It is hard not to be disconcerted at the discovery of the world of professional mermaids. For me, the very idea that an activity of this kind exists is likely to restore my faith in the human species. Not because mermaids are so beautiful that we absolutely have to celebrate them, but because their existence is a sign that fiction continues to play a powerful role in the lives of some and in spite of all the injunctions for more pragmatism, rationality, and seriousness, which continue to fall upon us like a radioactive waterfall or an RSS feed.
Let’s recall Ursula Le Guin, who wondered in 1974 why Americans were afraid of dragons and more generally of the literary genre of fantasy1, and who noted that it was in fact an anti-fiction stance, most often coupled with sexism. Transposing her question to Suzanne Husky’s film, we could ask ourselves today: “Who is afraid of mermaids?” Yet the answer would be the same.
It is always possible to dismiss mermaiding with the sweep of a hand, this practice that has been developing all over the world (even in France2) and that consists of dressing up as a mermaid either professionally or for recreation, decreeing that you prefer to live in “the real world”3 (in passing: someone must explain to me one day what “the real world” is). But when we see the film and listen to Rachel, a professional mermaid who is the focal point of the film, we see a set of exciting questions develop around the connections between fiction and politics, the exacerbated performances of femininity and what they say about social acceptance of the female body (particularly in terms of the threat that they continue to embody in the male imaginary) and finally, the invention of new modes of collaboration between species (for which Donna Haraway, in particular, provides the theoretical link4).
Interview scenes, in which we see Rachel preparing before a performance (she performs in an aquarium in Sacramento), are shown in parallel editing to excerpts of make-up tutorials for rookie mermaids, news images depicting activist mermaids engaged in the protection of underwater flora and fauna, and iconographic documents – some of which are quite old – developing an image of the mythology of the dangerous and vengeful mermaid combined with a criticism of capitalism. Rachel explains that her partner is a professional pirate and that her private life is possibly the place where the limits between fiction and reality are the most blurred. It is this tenuous limit that the film explores, showing various ways in which a fictional figure can have verifiable effects. Embodying a mermaid – the ultimate dreamlike creature with an impossible body – has helped her to accept her body, Rachel explains. Some sequences that show video bloggers sharing their beauty secrets have the same tendency: striving to get away from a normative view of female beauty in order to accept or even exacerbate this monstrosity that is consubstantial with all bodies. In other sequences, women play the card of sexy exotica-aquatics in a more literal way. But, in the best of cases, it is a matter of returning to sender the image of a constrained body, transforming it into the expression of power through seduction and self-affirmation. On a more collective level, the mermaid represents a new form of alliance between the human and animal kingdoms. It is therefore no accident that certain activists make use of it.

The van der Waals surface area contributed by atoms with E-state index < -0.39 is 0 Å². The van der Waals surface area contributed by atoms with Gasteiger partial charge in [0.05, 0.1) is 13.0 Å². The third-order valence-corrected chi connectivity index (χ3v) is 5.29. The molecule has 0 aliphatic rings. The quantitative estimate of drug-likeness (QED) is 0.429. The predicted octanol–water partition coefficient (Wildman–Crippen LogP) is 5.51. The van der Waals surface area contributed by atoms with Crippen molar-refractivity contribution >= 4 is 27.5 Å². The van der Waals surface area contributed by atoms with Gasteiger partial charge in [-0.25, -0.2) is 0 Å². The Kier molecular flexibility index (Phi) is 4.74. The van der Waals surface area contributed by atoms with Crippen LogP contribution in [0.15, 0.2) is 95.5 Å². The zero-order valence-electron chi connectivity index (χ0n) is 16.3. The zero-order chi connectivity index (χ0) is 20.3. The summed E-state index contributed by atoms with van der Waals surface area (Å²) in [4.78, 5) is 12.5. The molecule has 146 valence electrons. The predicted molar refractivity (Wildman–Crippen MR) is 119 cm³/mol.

Not so long ago, the web was still considered under the angle of the aquatic metaphor, as a space that we could explore in depth, in which we could surf or undertake acts of piracy. Now, Pirate Bay has closed, we are required to store our data in clouds, and the web now more closely resembles a six-lane network of motorways that is deemed dangerous to circulate within, than it does an infinite ocean of knowledge. By focusing on these creatures, the film thus emphasises the way in which the internet has enabled the development of cultural niches, of which the emergence of the seapunk movement was a striking manifestation5. It would be good to describe at greater length the fantastical bestiary that exists online, with its unicorns, rainbow dolphins, and various red pandas.
The final images are chilling. We see Rachel graciously move about in her aquarium, then the framing shifts and we realise that the aquarium, suspended high up like a giant television screen, is located within a kind of American pub. The woman who described herself moments earlier as a symbol of freedom, is actually in a cage. While mermaids contribute to maintaining the utopia of an oceanic web, reality is definitively a desert in which we’re dying of thirst.
- Ursula K. Le Guin, “Why Are Americans Afraid of Dragons?”, in The Language of the Night (New York: Harper Collins, 1993).
- Ursula K. Le Guin, op.cit., 36.
“We tend, as a people, to look upon all works of the imagination either as suspect, or as contemptible.
‘My wife reads novels. I haven’t got the time.’
‘I used to read that science fiction stuff when I was a teenager, but of course I don’t now.’
‘Fairy stories are for kids. I live in the real world.’
Who speaks so? . . . It is, I fear, the man in the street – the hardworking, over-thirty American male – the men who run this country.
Such a rejection of the entire art of fiction is related to several American characteristics: our Puritanism, our work ethic, our profit-mindedness, and even our sexual mores.”
- See Donna Haraway, The Companion Species Manifesto, (Chicago: University of Chicago Press, 2003).